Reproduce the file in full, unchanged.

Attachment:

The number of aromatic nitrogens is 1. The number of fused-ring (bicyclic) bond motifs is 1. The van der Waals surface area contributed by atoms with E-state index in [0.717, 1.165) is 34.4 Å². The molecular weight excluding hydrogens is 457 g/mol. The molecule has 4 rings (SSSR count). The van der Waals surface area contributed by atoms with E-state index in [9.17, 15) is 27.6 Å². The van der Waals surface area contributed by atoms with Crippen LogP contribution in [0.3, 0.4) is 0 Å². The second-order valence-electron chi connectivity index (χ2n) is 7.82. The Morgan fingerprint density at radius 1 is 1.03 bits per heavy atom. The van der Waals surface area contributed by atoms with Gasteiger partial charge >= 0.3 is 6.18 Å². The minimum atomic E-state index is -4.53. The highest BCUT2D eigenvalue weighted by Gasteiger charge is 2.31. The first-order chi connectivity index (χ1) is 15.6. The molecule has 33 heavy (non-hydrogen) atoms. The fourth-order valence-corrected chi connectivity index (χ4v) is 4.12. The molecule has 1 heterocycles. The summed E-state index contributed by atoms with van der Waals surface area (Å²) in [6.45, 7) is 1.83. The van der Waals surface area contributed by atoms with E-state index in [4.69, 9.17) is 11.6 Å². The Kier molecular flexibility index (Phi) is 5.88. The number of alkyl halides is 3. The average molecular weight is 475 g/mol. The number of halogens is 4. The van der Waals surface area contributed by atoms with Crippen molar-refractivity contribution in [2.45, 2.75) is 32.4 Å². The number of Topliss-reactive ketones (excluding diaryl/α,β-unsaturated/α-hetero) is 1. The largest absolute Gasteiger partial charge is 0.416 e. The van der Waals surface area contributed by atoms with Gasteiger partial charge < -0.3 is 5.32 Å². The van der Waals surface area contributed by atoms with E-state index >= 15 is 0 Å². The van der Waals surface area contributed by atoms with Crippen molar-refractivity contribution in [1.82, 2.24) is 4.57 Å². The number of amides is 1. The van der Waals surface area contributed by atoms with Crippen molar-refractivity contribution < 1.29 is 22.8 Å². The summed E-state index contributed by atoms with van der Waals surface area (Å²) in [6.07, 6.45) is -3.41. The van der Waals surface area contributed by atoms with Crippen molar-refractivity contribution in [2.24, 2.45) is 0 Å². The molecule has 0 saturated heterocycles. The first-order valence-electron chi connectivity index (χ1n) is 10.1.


The number of aromatic nitrogens is 1. The number of fused-ring (bicyclic) bond motifs is 1. The van der Waals surface area contributed by atoms with E-state index in [0.717, 1.165) is 34.4 Å². The molecular weight excluding hydrogens is 457 g/mol. The molecule has 4 rings (SSSR count). The van der Waals surface area contributed by atoms with E-state index in [9.17, 15) is 27.6 Å². The van der Waals surface area contributed by atoms with Crippen LogP contribution in [0.3, 0.4) is 0 Å². The second-order valence-electron chi connectivity index (χ2n) is 7.82. The Morgan fingerprint density at radius 1 is 1.03 bits per heavy atom. The van der Waals surface area contributed by atoms with Gasteiger partial charge >= 0.3 is 6.18 Å². The minimum atomic E-state index is -4.53. The highest BCUT2D eigenvalue weighted by Gasteiger charge is 2.31. The first-order chi connectivity index (χ1) is 15.6. The molecule has 33 heavy (non-hydrogen) atoms. The fourth-order valence-corrected chi connectivity index (χ4v) is 4.12. The molecule has 1 heterocycles. The summed E-state index contributed by atoms with van der Waals surface area (Å²) in [6.45, 7) is 1.83. The van der Waals surface area contributed by atoms with E-state index in [4.69, 9.17) is 11.6 Å². The Kier molecular flexibility index (Phi) is 5.88. The number of alkyl halides is 3. The average molecular weight is 475 g/mol. The number of halogens is 4. The van der Waals surface area contributed by atoms with Crippen molar-refractivity contribution in [2.45, 2.75) is 32.4 Å². The number of Topliss-reactive ketones (excluding diaryl/α,β-unsaturated/α-hetero) is 1. The largest absolute Gasteiger partial charge is 0.416 e. The van der Waals surface area contributed by atoms with Gasteiger partial charge < -0.3 is 5.32 Å². The van der Waals surface area contributed by atoms with E-state index >= 15 is 0 Å². The van der Waals surface area contributed by atoms with Crippen molar-refractivity contribution in [1.82, 2.24) is 4.57 Å². The number of amides is 1. The van der Waals surface area contributed by atoms with Crippen molar-refractivity contribution < 1.29 is 22.8 Å². The summed E-state index contributed by atoms with van der Waals surface area (Å²) in [6.07, 6.45) is -3.41. The van der Waals surface area contributed by atoms with Crippen molar-refractivity contribution in [2.24, 2.45) is 0 Å². The molecule has 0 saturated heterocycles. The first-order valence-electron chi connectivity index (χ1n) is 10.1.